Working Paper Number
E70, E71, E30, E31
Author's RePEc Short ID
Using a unique, nationally representative survey from the 2022 midterm elections, we investigate the partisan divide in beliefs about inflation and monetary policy. We find that party identity is predictive of inflation forecasts even after conditioning on beliefs about both past inflation and the Federal Reserve’s long-run inflation target. Partisan forecast differences are driven by respondents who express low generalized trust in others and have a high degree of political knowledge; high-trust and low- knowledge partisans make similar forecasts all else equal. This finding is consistent with the literature in political psychology that examines the endorsement of conspiracy theories and political misinformation. We argue that the partisan divide in consumer inflation surveys is consistent with strategic responses by partisans.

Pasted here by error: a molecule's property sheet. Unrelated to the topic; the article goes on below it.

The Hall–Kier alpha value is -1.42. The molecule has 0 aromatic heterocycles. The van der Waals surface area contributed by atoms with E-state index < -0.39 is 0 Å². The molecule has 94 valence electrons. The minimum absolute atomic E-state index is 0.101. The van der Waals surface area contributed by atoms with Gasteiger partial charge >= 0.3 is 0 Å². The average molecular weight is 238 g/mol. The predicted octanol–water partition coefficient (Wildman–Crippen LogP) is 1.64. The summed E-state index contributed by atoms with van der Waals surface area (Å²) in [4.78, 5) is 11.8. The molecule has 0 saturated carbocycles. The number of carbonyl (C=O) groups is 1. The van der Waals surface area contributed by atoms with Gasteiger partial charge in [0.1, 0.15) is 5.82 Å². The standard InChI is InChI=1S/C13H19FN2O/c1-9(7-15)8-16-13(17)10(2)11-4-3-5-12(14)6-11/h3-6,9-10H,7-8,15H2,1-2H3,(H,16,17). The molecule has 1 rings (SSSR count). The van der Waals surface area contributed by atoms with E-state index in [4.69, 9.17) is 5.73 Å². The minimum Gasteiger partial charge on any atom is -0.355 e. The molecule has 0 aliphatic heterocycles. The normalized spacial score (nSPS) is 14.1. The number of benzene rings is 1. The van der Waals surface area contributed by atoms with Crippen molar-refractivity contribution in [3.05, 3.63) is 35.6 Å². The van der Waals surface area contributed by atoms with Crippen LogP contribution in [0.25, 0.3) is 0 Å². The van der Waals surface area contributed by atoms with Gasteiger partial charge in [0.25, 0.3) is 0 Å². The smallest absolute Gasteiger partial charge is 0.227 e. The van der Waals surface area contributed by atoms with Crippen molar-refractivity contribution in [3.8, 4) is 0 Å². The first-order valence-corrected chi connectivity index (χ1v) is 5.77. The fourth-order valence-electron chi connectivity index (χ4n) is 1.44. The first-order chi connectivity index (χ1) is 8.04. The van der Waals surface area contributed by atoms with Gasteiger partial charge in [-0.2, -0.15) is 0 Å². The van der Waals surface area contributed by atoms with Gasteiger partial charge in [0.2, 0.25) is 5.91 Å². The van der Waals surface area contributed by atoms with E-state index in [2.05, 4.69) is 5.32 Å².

Struby, Ethan and Farhart, Christina, "Inflation Expectations and Political Polarization: Evidence from the Cooperative Election Study" (2024). Department of Economics Working Paper Series. 19.